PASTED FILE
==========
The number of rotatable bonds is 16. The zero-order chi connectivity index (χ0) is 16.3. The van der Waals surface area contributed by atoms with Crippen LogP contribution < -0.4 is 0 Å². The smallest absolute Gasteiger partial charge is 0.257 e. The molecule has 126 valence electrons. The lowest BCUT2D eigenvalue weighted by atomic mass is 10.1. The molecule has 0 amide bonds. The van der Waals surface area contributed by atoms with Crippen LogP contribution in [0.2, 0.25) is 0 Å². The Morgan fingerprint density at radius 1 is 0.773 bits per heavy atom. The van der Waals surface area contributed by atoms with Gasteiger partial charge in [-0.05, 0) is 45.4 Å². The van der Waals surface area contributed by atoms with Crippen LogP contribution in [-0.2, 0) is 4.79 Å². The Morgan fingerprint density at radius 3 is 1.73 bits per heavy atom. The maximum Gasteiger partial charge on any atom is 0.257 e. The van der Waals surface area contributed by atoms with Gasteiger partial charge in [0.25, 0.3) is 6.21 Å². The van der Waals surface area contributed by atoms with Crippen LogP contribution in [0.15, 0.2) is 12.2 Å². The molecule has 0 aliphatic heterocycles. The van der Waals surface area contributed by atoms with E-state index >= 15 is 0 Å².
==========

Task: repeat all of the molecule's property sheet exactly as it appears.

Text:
The number of rotatable bonds is 16. The zero-order chi connectivity index (χ0) is 16.3. The van der Waals surface area contributed by atoms with Crippen LogP contribution < -0.4 is 0 Å². The smallest absolute Gasteiger partial charge is 0.257 e. The molecule has 126 valence electrons. The lowest BCUT2D eigenvalue weighted by atomic mass is 10.1. The molecule has 0 amide bonds. The van der Waals surface area contributed by atoms with Crippen LogP contribution in [0.2, 0.25) is 0 Å². The Morgan fingerprint density at radius 1 is 0.773 bits per heavy atom. The van der Waals surface area contributed by atoms with Gasteiger partial charge in [-0.05, 0) is 45.4 Å². The van der Waals surface area contributed by atoms with Crippen LogP contribution in [-0.2, 0) is 4.79 Å². The Morgan fingerprint density at radius 3 is 1.73 bits per heavy atom. The maximum Gasteiger partial charge on any atom is 0.257 e. The van der Waals surface area contributed by atoms with Gasteiger partial charge in [0.25, 0.3) is 6.21 Å². The van der Waals surface area contributed by atoms with Crippen LogP contribution in [0.15, 0.2) is 12.2 Å². The molecule has 0 aliphatic heterocycles. The van der Waals surface area contributed by atoms with E-state index >= 15 is 0 Å².